MADISON SQUARE PARK — Monuments in Madison Square Park got a little primping on Wednesday, including a deep clean, a good waxing and a buff.
A pair of Parks Department conservators and four interns began polishing four statues at 7:30 a.m. Wednesday, an annual maintenance ritual that's part of the Citywide Monuments Conservation Program.
“These guys are buffing Mr. Seward,” said John Saunders, a Parks Department conservator who was supervising two interns charged with sprucing up a bronze statue of William Henry Seward.
First, the team used a mild detergent on the monuments and a pressure washer to remove all the dirt that had accumulated over the course of a year. Then they waxed the bronze.
Some figures got cold wax massaged into their facades. Others got a hot wax treatment where the workers blasted the metal with a propane blow torch and then rubbed the wax into the scalding surface.
The statues were finished off with a little bufffing.
Seward, whose statue was dedicated in 1876, served as President Abraham Lincoln’s secretary of state during the Civil War and helped broker the purchase of Alaska. He is said to be the first New Yorker to be immortalized in a city statue.
Many of the monuments in Madison Square Park date to the 1800s, when it was more common to put up a statue in someone’s honor than it is today, Saunders said.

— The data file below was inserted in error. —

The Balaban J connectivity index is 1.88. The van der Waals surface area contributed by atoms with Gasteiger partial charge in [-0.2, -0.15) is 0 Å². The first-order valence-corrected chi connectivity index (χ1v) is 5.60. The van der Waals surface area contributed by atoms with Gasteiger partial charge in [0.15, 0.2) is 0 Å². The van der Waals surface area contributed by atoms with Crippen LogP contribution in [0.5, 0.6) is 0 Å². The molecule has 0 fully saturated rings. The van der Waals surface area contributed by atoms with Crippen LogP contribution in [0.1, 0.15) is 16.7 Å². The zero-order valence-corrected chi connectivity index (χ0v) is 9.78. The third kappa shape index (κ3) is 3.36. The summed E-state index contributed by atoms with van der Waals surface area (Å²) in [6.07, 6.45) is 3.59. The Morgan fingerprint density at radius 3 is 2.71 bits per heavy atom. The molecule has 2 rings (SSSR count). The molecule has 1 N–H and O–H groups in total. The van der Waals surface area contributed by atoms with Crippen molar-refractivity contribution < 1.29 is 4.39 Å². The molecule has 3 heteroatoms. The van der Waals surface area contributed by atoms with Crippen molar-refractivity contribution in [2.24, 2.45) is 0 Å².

“At that time it was more important,” he said.
Roscoe Conkling stands just down the block from Seward, near the entrance to the park on East 23rd Street and Madison Avenue.
Conkling served as a congressman in the late 1880s, and he was well known for his generosity, Saunders said.
“He’s also known for being like Bill Clinton, a philanderer,” he added.
Near East 25th Street, a towering monument to the 21st U.S. president Chester Alan Arthur was due for a hot wax around 11 a.m.
Toward the center of the park, Saunders’ colleague, Christine Djuric, supervised two interns giving a cold wax to the bronze portion of the Eternal Light Flagstaff, a World War I memorial.
The flagstaff, with its soaring flagpole, has a base that's often used as a lunch spot for area workers. Residue from a year’s worth of dirty shoes and Shake Shack burgers needed to be power washed off the stone, Djuric said.
Another big problem was the remnants left behind by skateboarders, Djuric said.
“That’s become a huge issue with any of our monuments that have benches or long stretches of stone,” she explained.
Skateboarders use the surfaces for grinding and other tricks. That can chip the stone, Djuric said.
But the skateboarders also coat these surfaces with wax before skating across them, she added. That wax seeps into the stone, stains it and attracts soil.
Fortunately, a good pressure washing was enough to rid the stone of all of that on Wednesday.
Djuric said that those issues are much better than vandalism or graffiti, which were once commonplace on New York City monuments.
“These sculptures are remarkably respected in this park,” she said.